Across the Nation and around the world, a ‘day in the life’ is recorded. Published in a photo journalism style, a series of books capture diverse cultural people places and events. Intrigued by the idea, a day in my gardening life is recorded.
Selecting a Monday, I start the day by loading my gardening golf cart with landscape garden supplies. As the present-day caretaker for a generational family property, I decide to begin my day with clean up the entrance to this property.
After removing weeds from the entrance landscaping, I cut grass. Then, decide to step into the County right-of-way area. Why? If I don’t clean up this area too, it could be weeks if not months before publically funded clean up occurs. So, I pick up trash, remove weeds and again cut grass.
Next, I travel down our private road and trim a few overhanging branches but otherwise, this area is maintain. Stopping at an intersection, I remove weeds from the landscape and cut grass. But there is a difference, the area is not litter – within the complex residents make an effort to not litter their community.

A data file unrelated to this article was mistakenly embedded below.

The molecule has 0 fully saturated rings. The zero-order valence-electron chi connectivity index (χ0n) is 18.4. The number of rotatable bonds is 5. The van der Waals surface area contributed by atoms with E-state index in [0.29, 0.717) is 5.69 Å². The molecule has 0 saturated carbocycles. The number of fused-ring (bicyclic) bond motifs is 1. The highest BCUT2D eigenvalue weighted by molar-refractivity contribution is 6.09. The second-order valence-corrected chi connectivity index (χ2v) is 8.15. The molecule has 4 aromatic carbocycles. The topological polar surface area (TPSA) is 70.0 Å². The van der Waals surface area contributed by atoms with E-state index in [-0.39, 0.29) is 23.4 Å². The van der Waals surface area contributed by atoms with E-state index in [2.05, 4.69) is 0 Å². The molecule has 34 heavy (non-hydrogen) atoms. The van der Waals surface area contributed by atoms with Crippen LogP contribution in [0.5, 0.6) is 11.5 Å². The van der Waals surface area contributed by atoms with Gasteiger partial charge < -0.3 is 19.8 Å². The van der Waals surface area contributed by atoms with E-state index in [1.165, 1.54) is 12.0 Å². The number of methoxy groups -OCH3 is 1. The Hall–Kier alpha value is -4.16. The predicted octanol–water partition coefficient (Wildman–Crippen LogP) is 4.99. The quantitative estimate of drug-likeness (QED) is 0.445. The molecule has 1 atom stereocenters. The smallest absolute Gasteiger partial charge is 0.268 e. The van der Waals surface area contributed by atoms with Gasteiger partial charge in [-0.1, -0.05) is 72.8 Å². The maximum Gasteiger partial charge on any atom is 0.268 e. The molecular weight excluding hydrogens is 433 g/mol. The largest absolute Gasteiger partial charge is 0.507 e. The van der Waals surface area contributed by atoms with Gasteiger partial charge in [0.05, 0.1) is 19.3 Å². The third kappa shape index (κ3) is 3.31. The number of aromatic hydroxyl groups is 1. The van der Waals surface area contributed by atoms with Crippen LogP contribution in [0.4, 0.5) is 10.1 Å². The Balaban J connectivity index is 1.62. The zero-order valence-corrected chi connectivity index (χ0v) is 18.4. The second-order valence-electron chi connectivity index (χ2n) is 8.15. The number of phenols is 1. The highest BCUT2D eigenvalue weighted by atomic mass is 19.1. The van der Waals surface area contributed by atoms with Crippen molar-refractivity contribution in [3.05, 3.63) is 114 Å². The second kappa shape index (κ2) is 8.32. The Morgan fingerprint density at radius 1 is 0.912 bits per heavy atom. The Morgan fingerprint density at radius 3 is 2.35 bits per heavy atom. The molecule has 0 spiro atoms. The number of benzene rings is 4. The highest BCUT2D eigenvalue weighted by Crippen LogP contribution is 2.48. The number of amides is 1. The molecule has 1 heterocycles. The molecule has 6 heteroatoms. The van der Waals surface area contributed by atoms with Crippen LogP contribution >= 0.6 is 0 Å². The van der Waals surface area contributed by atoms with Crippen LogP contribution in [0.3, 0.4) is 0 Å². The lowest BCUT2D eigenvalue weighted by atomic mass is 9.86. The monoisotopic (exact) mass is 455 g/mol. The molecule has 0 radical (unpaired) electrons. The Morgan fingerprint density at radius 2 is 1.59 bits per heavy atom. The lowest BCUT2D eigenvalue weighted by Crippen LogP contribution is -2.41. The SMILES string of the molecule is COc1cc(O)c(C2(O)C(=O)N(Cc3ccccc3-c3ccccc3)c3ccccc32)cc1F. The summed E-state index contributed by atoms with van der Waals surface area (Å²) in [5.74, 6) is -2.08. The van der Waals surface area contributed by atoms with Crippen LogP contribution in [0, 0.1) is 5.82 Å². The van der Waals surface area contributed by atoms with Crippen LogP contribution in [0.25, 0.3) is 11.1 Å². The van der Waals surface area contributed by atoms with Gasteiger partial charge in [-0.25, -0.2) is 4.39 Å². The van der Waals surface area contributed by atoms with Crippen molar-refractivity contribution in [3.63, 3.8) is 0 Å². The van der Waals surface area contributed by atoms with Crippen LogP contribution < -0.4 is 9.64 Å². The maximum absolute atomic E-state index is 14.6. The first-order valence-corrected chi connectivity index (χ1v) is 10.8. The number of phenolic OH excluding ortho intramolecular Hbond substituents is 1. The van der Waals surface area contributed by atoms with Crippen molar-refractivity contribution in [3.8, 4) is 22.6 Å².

After taking a break, I inspect the veggie garden areas. The cool season veggie garden is moving forward with excellent growth. The slow to warm and frequent rain spring season has created optimal veggie production. Nevertheless, the exact same conditions are prohibiting growth of warm season crops. While most of these crops have at least broken ground, it appears some of the areas will require a second planting.
Next, I inspect the flower and formal garden landscapes. Due to frequent rain and mild spring, shrubs and trees are lush with growth. In fact, both my Knock Out Roses and David Austin Roses are beautiful to behold. Frequent rains have extended the opportunity to divide and replant all types of plant material. And, in fact, I keep waiting for the ‘other shoe to fall’ – excessive heat that has been the experience of a Central Virginia climate change.
Stopping to chat with a neighbor, we exchange gardening experiences; and when the grandkids arrive home from school, they are included in an inspection of community gardening projects.
So, specific to my ‘day in the life of a gardener’ what life lessons are identified? Accept eco accountability for both personal and public space, be aware of the impact of climate change on your gardening areas, solicit advice and share experiences with others; and perhaps, more importantly, include children – they are the next generation of gardeners. For, as gardeners, we can make a difference. If you were to record a ‘day in your life’, what would you identify?
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